More details have been coming out about the new iPhone prototype that was found in a Bay Area bar.
As it turns out, before being lost the phone was in the care of an Apple employee who was out at a local bar. At some point the phone was lost and later found by someone else.
From there, the person in possession of the phone apparently tried to contact Apple and return the phone (which by now had been remotely disabled.) After getting nowhere with Apple customer service, the person then turned to Gizmodo, who paid $5,000 for the device.
From there, the story ran, the engineer who lost the iPhone was outed as a 27-year-old Apple software engineer, and following a letter from Apple's attorneys, the site handed over the phone.
First a brief discussion on the issue of ethics. I will say that V3.co.uk does not pay sources for news, and we never have. For us, and most other news publications and services, that is a fundamental ethics violation and grounds for instant termination.
That said, Gizmodo is a blog and not a news service. They're in a highly competitive arena and make no pretences to being bound to the same sort of ethical standards as news media. What they do to obtain their news is up to them, and it's not up to news services to dictate the ethics of independent bloggers.
It's also worth noting that even within the news industry ethics can vary. European publications often allow vendors to pay for trips to events, something most US publications do not consider acceptable. Meanwhile, European reporters often accuse their US counterparts of not grilling companies enough on important news for fear of losing access.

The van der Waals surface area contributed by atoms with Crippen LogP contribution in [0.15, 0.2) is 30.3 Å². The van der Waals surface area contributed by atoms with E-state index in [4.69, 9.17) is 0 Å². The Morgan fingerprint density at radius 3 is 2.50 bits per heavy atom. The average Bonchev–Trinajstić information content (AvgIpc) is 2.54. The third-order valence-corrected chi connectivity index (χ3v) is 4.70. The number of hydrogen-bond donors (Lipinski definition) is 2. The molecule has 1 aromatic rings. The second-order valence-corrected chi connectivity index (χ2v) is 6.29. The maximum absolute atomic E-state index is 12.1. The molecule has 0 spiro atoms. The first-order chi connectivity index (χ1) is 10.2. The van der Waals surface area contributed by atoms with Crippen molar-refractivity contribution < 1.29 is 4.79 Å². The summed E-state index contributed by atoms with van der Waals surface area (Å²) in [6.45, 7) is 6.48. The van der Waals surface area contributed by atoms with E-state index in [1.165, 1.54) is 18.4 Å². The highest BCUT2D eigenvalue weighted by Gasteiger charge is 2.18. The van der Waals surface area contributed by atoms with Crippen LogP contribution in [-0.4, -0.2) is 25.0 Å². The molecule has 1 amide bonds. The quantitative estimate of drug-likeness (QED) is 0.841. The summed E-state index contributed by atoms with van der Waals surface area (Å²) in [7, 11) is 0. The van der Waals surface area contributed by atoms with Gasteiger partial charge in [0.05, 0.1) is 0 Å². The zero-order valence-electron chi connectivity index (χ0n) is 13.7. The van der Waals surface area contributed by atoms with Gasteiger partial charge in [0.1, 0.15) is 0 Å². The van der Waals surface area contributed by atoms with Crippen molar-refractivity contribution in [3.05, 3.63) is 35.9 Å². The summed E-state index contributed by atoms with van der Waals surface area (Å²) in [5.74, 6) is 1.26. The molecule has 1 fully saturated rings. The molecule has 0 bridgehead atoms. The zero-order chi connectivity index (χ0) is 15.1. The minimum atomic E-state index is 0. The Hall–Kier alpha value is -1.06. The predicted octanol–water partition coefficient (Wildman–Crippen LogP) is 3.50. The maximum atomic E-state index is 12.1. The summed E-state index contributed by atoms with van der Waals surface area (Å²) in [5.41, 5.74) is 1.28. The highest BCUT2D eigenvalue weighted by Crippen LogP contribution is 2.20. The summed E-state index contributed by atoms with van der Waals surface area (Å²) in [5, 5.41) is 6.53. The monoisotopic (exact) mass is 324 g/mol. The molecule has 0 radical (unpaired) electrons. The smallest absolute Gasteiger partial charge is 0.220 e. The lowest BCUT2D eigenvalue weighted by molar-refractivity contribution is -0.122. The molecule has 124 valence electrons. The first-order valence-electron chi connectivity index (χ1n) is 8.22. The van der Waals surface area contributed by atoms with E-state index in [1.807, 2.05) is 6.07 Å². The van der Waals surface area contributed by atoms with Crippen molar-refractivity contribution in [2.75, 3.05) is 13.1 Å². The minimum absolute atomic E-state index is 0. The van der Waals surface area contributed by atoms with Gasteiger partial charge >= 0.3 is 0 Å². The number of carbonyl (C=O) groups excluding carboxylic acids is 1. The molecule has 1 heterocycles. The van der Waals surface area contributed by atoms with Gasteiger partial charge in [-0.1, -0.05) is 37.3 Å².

Even the largest and most reputable publications will look the other way or fail to mention when an exclusive story is offered by an executive or investor looking to float a "weather balloon" and test the market response to planned projects. How often do you see "persons familiar with the matter" cited rather than "persons with a direct monetary interest in the matter?"
That's not to say that I think paying for the device was ethical. It's just to say that every site, service, paper, magazine and blog has its own standards. Gizmodo openly and readily admitted its actions, so ultimately the readers will decide.
Now, back to the story itself. Some people have criticised the decision to out the engineer who lost the iPhone. Again, not necessarily something I would have done, but at this point publicity in the blogosphere is the least of this guy's problems. If he hasn't already been fired from Apple, he's severely limited his long-term prospects with the company. Apple is notoriously strict about product leaks, and even if this guy isn't the first to lose his phone in a bar, the company won't let losing a highly-valuable piece of experimental equipment go unpunished. Blog disclosures or not, the engineer is likely polishing his CV.
Legal action from Apple? Doubtful. The guy who found the phone attempted to return it. Gizmodo did return it, and California's rules on handling lost property along with shield laws for journalists would make pursuing the case more trouble than it's worth for Apple.
Gizmodo likely won't get invited to any Apple events for a while, but it's not like they were getting special access to begin with.
Now to put everything back in perspective: in the long run, this isn't going to be big news. Apple is going to unveil the new iPhone in June and pretend this whole thing never happened (aside from a quick joke by Steve Jobs at the unveiling, perhaps). The blogs and news sites will continue on with their usual coverage, and hopefully this poor engineer who lost the iPhone will be able to move on with his life and career.
Meanwhile, a bar fly in Redwood City has enough cash to cover his tab for a good long time.
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